Everyone looks forward to summertime picnics, beaches, boating, and barbeques. However, summer brings unique health challenges that can affect family fun. Avoid some of the pitfalls of the season by following these helpful tips.
One of the nicest things about summer is sharing homemade food with family and friends. But frequent handling and exposure to heat carries dangers of bacteria-related illnesses and viruses. Here are some ways to lessen your exposure:
· Wash your hands and use clean containers and utensils. Dirty hands, work surfaces, and utensils can all contaminate your food.
· Keep mayonnaise-based foods cold. Bacteria grows very quickly in warm weather when mayonnaise is mixed with food.
· Do not prepare foods more than twenty-four hours in advance. The longer a cooked food sits, the more the danger increases for bacteria growth. Foods that need to be cooked more than 24 hours ahead of time should be frozen.
· Cut melons need to be kept cold. Melons are a favorite spot of two nasty viruses, Salmonella and Shigella, and are often found in the rind. Wash the melon and keep it cold.
· Keep cold food cold. The temperature of your cooler must be 40 degrees or below to prevent bacteria growth.
· Keep hot food hot. Foods meant to be eaten hot need to stay at 140 degrees or higher to avoid harmful bacteria growth.
Avoid Swimmer’s Ear
Frequent immersion of the head in water, whether at the pool or at the beach, can cause the outer ear canal to become painful and inflamed. Although it is more common in children, adults can and do get “Swimmer’s Ear.” Reduce your risk by following these steps:
· Dry your ears after swimming.
· Do not stick things like Q-Tips (or other objects) into your ear canals.
· Stay away from water that had been previously closed due to pollution.
· Ask the pool staff about their chlorine and pH-testing. Don’t swim there if they don’t know or won’t give you an answer.
One of the dangers of camping or hiking is poison ivy, which grows quite well in hot weather. Touching it can result in painful blisters. First, learn what it looks like and teach your children too. Poison ivy, as you see in the picture, is three-leafed; a large, tear drop-shaped large leaf in the center, flanked by two smaller leaves on its side.
If you do get exposed, here are some hints on managing the rash:
· If possible, wash your skin immediately. If you are able to wash it off in ten minutes or less, you are less likely to develop the rash.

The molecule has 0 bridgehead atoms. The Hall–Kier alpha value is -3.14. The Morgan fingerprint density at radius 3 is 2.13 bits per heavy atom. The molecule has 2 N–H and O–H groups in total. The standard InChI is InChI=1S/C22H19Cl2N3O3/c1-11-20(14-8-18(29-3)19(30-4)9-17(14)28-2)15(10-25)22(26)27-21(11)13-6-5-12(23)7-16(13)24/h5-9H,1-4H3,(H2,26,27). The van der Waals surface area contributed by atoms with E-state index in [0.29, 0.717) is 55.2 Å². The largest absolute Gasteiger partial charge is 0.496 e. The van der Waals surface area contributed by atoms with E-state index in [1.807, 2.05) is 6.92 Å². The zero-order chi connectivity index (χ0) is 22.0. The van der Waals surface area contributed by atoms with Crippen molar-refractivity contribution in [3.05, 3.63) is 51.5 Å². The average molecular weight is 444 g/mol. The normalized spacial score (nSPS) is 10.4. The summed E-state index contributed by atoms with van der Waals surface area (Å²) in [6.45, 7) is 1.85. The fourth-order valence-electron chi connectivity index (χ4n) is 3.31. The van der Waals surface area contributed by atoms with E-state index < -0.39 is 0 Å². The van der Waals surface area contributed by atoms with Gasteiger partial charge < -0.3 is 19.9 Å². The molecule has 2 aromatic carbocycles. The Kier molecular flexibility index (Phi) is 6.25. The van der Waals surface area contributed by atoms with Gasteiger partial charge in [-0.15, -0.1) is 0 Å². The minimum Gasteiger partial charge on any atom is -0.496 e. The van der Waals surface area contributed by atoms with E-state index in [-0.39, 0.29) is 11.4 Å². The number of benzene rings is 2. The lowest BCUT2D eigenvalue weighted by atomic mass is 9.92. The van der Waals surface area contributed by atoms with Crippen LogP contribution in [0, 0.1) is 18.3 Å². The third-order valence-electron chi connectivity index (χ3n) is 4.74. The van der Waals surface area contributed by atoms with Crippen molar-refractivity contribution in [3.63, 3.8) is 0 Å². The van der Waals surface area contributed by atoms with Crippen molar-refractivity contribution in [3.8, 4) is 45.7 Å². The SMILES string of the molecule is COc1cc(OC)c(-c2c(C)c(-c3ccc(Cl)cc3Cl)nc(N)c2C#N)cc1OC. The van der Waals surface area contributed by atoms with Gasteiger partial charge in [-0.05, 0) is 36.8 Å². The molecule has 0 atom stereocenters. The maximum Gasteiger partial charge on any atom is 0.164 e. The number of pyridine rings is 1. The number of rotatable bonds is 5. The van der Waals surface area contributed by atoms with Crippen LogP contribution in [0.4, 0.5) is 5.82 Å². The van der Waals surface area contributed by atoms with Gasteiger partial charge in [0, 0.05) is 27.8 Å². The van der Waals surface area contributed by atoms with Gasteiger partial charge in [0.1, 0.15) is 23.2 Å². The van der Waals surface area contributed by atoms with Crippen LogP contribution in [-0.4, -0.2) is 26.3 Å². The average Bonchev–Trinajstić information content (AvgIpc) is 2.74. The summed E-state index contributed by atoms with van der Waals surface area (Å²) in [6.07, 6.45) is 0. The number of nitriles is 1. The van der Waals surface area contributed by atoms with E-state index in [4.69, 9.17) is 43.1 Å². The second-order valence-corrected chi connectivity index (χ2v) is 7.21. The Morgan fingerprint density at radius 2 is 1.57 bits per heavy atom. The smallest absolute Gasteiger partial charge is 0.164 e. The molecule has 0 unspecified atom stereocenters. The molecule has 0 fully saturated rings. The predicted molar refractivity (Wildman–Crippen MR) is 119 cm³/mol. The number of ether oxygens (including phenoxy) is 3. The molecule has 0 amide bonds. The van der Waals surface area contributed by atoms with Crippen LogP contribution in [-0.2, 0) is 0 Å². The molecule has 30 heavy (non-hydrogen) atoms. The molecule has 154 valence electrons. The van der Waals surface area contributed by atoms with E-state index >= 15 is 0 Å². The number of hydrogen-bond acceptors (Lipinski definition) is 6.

· DO NOT scrub or use hot water, which can push the poison deeper into your skin.
· If you were not able to wash in 10 minutes, a reaction will likely occur within 48 hrs.
· AVOID scratching! It’s hard to do but will only spread the poison. To lessen the itch, take an anti-histamine, apply Calamine lotion or hydrocortisone cream.
· Oatmeal baths (like Aveeno) will help dry out the blisters as well as sooth the skin.
· Wash all the clothing you were wearing . Surprisingly, the active poison, called “urushiol” can remain active for a year!
Apply Sunscreen Frequently
Nothing can ruin an otherwise great day like a nasty sunburn. We all know we should use it, but there are some things you need to be aware of before you head out this season. Just this week the FDA announced new guidelines for sun protection and offered other advice for avoiding sun burns and skin damage.
· Most people don’t put on enough sunscreen. Doctors say that to be fully covered, you need to apply the equivalent of a shot glass full of lotion to your body.
· You need to reapply sunscreen every 90 minutes to 2 hours
· Make sure your sunscreen is “broad-spectrum” and protects against both UVB and UVA rays.
· Choose an SPF of at least 30. Doctors say that anything over SPF 50 doesn’t really mean anything.
· New guidelines will no longer allow sunscreens to claim they are “water proof” or “sweat proof.” They can claim they are “water-resistant” but even so, doctors and scientists say, you still need to apply every 90 minutes to 2 hrs.
It’s very easy to become dehydrated in hot weather, and children are very susceptible to water loss. Although they may ask for soda or juice, make sure they (and you) are mostly drinking water. Sugary drinks, whether natural or artificial, are simply not as effective at hydration (and they add unnecessary calories).
Warning signs of dehydration include:
· Feeling dizzy
· Having a dry or sticky mouth
· Producing less or darker urine
If you notice any of these signs in yourself or in your children, get somewhere cool as quickly as possible and drink cool water.
PHOTO (cc): Flickr / mysza831